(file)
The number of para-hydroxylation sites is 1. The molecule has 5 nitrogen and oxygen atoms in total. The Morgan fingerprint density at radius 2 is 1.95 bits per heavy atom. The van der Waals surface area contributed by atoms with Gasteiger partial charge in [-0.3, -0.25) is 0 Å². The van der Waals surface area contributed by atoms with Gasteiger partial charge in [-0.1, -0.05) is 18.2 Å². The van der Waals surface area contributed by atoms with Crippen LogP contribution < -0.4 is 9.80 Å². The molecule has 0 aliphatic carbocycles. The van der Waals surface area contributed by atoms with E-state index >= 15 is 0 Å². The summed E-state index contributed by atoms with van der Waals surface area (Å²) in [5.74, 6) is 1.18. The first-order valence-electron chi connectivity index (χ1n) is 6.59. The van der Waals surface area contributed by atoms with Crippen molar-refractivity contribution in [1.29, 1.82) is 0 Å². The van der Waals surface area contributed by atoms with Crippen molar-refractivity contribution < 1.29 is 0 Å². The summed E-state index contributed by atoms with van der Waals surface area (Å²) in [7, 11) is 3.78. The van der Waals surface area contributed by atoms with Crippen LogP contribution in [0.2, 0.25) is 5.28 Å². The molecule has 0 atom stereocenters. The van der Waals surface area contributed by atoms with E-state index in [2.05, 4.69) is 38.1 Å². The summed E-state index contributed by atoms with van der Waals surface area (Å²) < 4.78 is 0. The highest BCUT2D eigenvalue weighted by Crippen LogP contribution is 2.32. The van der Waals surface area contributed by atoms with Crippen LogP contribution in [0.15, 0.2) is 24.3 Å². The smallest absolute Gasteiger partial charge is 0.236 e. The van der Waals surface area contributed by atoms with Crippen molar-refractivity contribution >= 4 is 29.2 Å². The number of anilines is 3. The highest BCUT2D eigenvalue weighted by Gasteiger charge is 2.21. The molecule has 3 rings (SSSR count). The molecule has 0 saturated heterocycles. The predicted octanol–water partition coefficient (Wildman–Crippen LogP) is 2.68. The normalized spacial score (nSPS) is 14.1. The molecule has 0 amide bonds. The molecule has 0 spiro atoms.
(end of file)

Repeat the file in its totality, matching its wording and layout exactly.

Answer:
The number of para-hydroxylation sites is 1. The molecule has 5 nitrogen and oxygen atoms in total. The Morgan fingerprint density at radius 2 is 1.95 bits per heavy atom. The van der Waals surface area contributed by atoms with Gasteiger partial charge in [-0.3, -0.25) is 0 Å². The van der Waals surface area contributed by atoms with Gasteiger partial charge in [-0.1, -0.05) is 18.2 Å². The van der Waals surface area contributed by atoms with Crippen LogP contribution < -0.4 is 9.80 Å². The molecule has 0 aliphatic carbocycles. The van der Waals surface area contributed by atoms with E-state index >= 15 is 0 Å². The summed E-state index contributed by atoms with van der Waals surface area (Å²) in [5.74, 6) is 1.18. The first-order valence-electron chi connectivity index (χ1n) is 6.59. The van der Waals surface area contributed by atoms with Crippen molar-refractivity contribution in [1.29, 1.82) is 0 Å². The van der Waals surface area contributed by atoms with Crippen molar-refractivity contribution < 1.29 is 0 Å². The summed E-state index contributed by atoms with van der Waals surface area (Å²) in [7, 11) is 3.78. The van der Waals surface area contributed by atoms with Crippen LogP contribution in [0.2, 0.25) is 5.28 Å². The molecule has 0 atom stereocenters. The van der Waals surface area contributed by atoms with E-state index in [2.05, 4.69) is 38.1 Å². The summed E-state index contributed by atoms with van der Waals surface area (Å²) < 4.78 is 0. The highest BCUT2D eigenvalue weighted by Crippen LogP contribution is 2.32. The van der Waals surface area contributed by atoms with Crippen LogP contribution in [0.15, 0.2) is 24.3 Å². The smallest absolute Gasteiger partial charge is 0.236 e. The van der Waals surface area contributed by atoms with Crippen molar-refractivity contribution >= 4 is 29.2 Å². The number of anilines is 3. The highest BCUT2D eigenvalue weighted by Gasteiger charge is 2.21. The molecule has 3 rings (SSSR count). The molecule has 0 saturated heterocycles. The predicted octanol–water partition coefficient (Wildman–Crippen LogP) is 2.68. The normalized spacial score (nSPS) is 14.1. The molecule has 0 amide bonds. The molecule has 0 spiro atoms.